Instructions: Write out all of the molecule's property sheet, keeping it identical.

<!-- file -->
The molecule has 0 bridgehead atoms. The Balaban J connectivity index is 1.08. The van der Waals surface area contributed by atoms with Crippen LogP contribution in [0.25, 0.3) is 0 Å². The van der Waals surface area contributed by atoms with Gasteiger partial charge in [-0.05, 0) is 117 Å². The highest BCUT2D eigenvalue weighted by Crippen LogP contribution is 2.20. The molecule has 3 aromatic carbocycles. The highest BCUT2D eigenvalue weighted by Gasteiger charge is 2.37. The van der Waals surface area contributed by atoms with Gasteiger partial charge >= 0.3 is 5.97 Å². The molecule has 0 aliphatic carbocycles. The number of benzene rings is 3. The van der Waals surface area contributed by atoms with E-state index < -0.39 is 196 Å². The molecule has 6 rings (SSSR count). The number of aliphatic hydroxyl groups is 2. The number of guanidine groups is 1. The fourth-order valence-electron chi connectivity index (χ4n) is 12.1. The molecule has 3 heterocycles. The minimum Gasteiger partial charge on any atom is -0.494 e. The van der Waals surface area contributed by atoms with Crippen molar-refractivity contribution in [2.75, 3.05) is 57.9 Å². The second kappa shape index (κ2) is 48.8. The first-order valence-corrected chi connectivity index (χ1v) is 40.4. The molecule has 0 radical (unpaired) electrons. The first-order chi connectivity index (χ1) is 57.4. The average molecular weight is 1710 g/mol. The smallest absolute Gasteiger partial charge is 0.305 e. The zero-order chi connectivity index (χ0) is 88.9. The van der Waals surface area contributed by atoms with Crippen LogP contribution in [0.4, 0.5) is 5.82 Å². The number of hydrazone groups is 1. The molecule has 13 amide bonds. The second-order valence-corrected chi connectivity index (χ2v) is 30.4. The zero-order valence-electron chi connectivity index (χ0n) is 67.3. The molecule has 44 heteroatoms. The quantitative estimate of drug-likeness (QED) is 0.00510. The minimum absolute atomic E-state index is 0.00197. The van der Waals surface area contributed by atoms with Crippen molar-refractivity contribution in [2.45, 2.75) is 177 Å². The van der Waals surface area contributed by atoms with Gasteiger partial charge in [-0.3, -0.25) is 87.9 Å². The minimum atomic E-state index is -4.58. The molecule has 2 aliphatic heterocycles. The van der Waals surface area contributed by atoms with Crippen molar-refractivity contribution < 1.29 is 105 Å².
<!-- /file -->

The molecule has 0 bridgehead atoms. The Balaban J connectivity index is 1.08. The van der Waals surface area contributed by atoms with Crippen LogP contribution in [0.25, 0.3) is 0 Å². The van der Waals surface area contributed by atoms with Gasteiger partial charge in [-0.05, 0) is 117 Å². The highest BCUT2D eigenvalue weighted by Crippen LogP contribution is 2.20. The molecule has 3 aromatic carbocycles. The highest BCUT2D eigenvalue weighted by Gasteiger charge is 2.37. The van der Waals surface area contributed by atoms with Gasteiger partial charge >= 0.3 is 5.97 Å². The molecule has 0 aliphatic carbocycles. The number of benzene rings is 3. The van der Waals surface area contributed by atoms with E-state index < -0.39 is 196 Å². The molecule has 6 rings (SSSR count). The number of aliphatic hydroxyl groups is 2. The number of guanidine groups is 1. The fourth-order valence-electron chi connectivity index (χ4n) is 12.1. The molecule has 3 heterocycles. The minimum Gasteiger partial charge on any atom is -0.494 e. The van der Waals surface area contributed by atoms with Crippen molar-refractivity contribution in [2.75, 3.05) is 57.9 Å². The second kappa shape index (κ2) is 48.8. The first-order valence-corrected chi connectivity index (χ1v) is 40.4. The molecule has 0 radical (unpaired) electrons. The first-order chi connectivity index (χ1) is 57.4. The average molecular weight is 1710 g/mol. The smallest absolute Gasteiger partial charge is 0.305 e. The zero-order chi connectivity index (χ0) is 88.9. The van der Waals surface area contributed by atoms with Crippen LogP contribution in [0.4, 0.5) is 5.82 Å². The number of hydrazone groups is 1. The molecule has 13 amide bonds. The second-order valence-corrected chi connectivity index (χ2v) is 30.4. The zero-order valence-electron chi connectivity index (χ0n) is 67.3. The molecule has 44 heteroatoms. The quantitative estimate of drug-likeness (QED) is 0.00510. The minimum absolute atomic E-state index is 0.00197. The van der Waals surface area contributed by atoms with Crippen molar-refractivity contribution in [2.45, 2.75) is 177 Å². The van der Waals surface area contributed by atoms with Gasteiger partial charge in [-0.3, -0.25) is 87.9 Å². The minimum atomic E-state index is -4.58. The molecule has 2 aliphatic heterocycles. The van der Waals surface area contributed by atoms with Crippen molar-refractivity contribution < 1.29 is 105 Å².